LEXINGTON -- Kentucky is aiming to hire a new education commissioner by June 30 following a national search that is getting underway this week, according to the proposal for a search firm obtained by the Herald-Leader.

Hiring a new commissioner will likely be one of the chief issues in Kentucky K-12 public education in 2020, with the all new state board of education discussing at a Friday meeting how they will choose a search firm.

The vacancy occurred when Commissioner Wayne Lewis resigned in December under pressure from the board appointed by new Democratic Gov. Andy Beshear. Beshear made good on a campaign promise that Kentucky would have new state board of education members and a commissioner who were supporters of public education.

Also at the Friday meeting, the new state board is set to decide on the Kentucky Department of Education's priorities for the 2020 General Assembly, first reviewing a list approved by the old board that includes all-day kindergarten, said Interim Commissioner Kevin Brown.

Both Lewis and former Republican Gov. Matt Bevin were criticized by many educators for their support of charter schools, controversial because of the fear that they will siphon dollars from traditional public schools. The first charter school group who wanted to open in Kentucky was recently denied by a local board and supporters and opponents have said they think charter schools are dead for now.

State Sen. Max Wise, R-Campbellsville, chair of the Senate Education Committee told the Herald-Leader that in "the 2020 Session I think you can expect to see that legislators are committed to continue fully funding our teacher's pensions, as the budget is our top priority this year."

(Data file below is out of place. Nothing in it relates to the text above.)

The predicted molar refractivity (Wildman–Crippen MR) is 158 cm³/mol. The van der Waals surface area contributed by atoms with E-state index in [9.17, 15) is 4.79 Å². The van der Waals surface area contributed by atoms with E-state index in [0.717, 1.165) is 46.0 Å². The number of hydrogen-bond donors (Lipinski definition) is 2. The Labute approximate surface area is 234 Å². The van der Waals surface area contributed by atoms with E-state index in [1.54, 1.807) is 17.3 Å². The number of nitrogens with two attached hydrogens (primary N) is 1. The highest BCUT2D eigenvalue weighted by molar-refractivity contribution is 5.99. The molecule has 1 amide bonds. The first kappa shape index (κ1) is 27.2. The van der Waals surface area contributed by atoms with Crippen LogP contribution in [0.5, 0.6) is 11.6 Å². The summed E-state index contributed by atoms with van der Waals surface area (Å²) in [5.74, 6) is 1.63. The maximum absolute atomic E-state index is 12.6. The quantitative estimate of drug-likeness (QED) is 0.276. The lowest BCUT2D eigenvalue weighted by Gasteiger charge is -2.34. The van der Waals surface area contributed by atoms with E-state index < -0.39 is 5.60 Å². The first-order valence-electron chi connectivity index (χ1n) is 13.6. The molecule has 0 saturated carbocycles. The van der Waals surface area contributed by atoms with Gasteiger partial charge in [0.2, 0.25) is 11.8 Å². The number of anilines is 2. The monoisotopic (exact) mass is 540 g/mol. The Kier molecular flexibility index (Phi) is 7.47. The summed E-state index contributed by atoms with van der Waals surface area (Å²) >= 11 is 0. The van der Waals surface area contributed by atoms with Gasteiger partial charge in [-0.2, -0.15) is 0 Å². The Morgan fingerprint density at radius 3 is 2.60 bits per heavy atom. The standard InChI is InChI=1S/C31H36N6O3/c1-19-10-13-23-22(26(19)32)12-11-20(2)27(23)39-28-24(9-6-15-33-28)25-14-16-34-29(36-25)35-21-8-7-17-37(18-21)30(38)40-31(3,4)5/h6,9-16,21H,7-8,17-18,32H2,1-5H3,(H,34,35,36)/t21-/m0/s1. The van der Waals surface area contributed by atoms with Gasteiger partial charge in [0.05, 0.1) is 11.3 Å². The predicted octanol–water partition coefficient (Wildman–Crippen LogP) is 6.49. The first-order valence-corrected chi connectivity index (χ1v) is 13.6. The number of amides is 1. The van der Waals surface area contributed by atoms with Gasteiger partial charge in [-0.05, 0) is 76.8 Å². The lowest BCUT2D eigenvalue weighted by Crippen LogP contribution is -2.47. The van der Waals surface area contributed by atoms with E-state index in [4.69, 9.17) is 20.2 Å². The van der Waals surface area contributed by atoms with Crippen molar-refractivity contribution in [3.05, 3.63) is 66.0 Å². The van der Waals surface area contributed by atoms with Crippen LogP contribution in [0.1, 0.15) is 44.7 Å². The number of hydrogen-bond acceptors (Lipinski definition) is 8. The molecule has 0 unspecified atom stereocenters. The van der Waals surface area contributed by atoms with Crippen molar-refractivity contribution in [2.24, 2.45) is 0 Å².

"There will important collaboration in the weeks - between both chambers of the General Assembly as well as both parties -- ahead as we work towards an agreement for the 2020-2022 Kentucky Biennial Budget," Wise said. The safety of our students is a top priority, and I believe you will see that reflected in the final product. Undoubtedly, we as legislators have difficult decisions to make, but specifically improving the infrastructure around students and teachers -- such as school entrances, exits, metal detectors -- will be at the forefront of discussions revolving around the School Safety bill."

The Kentucky School Boards Association has estimated that school districts will need a minimum of $18 million to improve safety measures at school buildings and at least $121 million more each year for resource officers and counselors.

Eric Kennedy, KSBA director of advocacy, said this week that in the 2020 session, without new additional revenue sources and collections, the state will struggle just to maintain current investment levels, much less fund the school safety upgrades.

"The state simply cannot forgo even a single cent at this time of such great needs in fundamental, constitutionally mandated education programs," Kennedy said. "The key K-12 issues this year will be, above all, the budget, and making sure we enact a biennial budget that appropriates an adequate amount of state support to all our students and the educational and wrap around programs they, their families, and their educators depend on."

KSBA is also asking lawmakers to require a foster child's social worker to accompany them when enrolling in a new school, in order to share information among educators, social workers, and foster parents. The group is asking state social work officials and private child-placing agencies to inform each other when any of them close a home for foster children because of problems.

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